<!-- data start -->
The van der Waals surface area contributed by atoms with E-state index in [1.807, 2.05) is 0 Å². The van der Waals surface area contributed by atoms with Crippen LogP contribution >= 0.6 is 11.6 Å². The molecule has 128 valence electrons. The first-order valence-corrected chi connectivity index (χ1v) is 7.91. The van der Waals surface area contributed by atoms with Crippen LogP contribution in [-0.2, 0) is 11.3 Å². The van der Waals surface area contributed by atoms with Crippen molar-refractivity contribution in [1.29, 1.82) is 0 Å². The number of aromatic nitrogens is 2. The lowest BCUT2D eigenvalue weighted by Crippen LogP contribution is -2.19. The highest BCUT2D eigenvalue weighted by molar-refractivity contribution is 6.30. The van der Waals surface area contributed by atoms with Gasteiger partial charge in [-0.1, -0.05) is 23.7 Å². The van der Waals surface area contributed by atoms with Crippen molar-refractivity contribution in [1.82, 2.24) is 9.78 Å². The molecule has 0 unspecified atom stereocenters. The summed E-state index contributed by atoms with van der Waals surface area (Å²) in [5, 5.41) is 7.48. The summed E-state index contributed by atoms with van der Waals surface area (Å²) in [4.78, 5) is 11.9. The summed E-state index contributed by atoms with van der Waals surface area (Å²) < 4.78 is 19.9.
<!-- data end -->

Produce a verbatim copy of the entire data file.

The van der Waals surface area contributed by atoms with E-state index in [1.807, 2.05) is 0 Å². The van der Waals surface area contributed by atoms with Crippen LogP contribution >= 0.6 is 11.6 Å². The molecule has 128 valence electrons. The first-order valence-corrected chi connectivity index (χ1v) is 7.91. The van der Waals surface area contributed by atoms with Crippen LogP contribution in [-0.2, 0) is 11.3 Å². The van der Waals surface area contributed by atoms with Crippen molar-refractivity contribution in [1.29, 1.82) is 0 Å². The number of aromatic nitrogens is 2. The lowest BCUT2D eigenvalue weighted by Crippen LogP contribution is -2.19. The highest BCUT2D eigenvalue weighted by molar-refractivity contribution is 6.30. The van der Waals surface area contributed by atoms with Gasteiger partial charge in [-0.1, -0.05) is 23.7 Å². The van der Waals surface area contributed by atoms with Crippen molar-refractivity contribution in [1.82, 2.24) is 9.78 Å². The molecule has 0 unspecified atom stereocenters. The summed E-state index contributed by atoms with van der Waals surface area (Å²) in [5, 5.41) is 7.48. The summed E-state index contributed by atoms with van der Waals surface area (Å²) in [4.78, 5) is 11.9. The summed E-state index contributed by atoms with van der Waals surface area (Å²) < 4.78 is 19.9.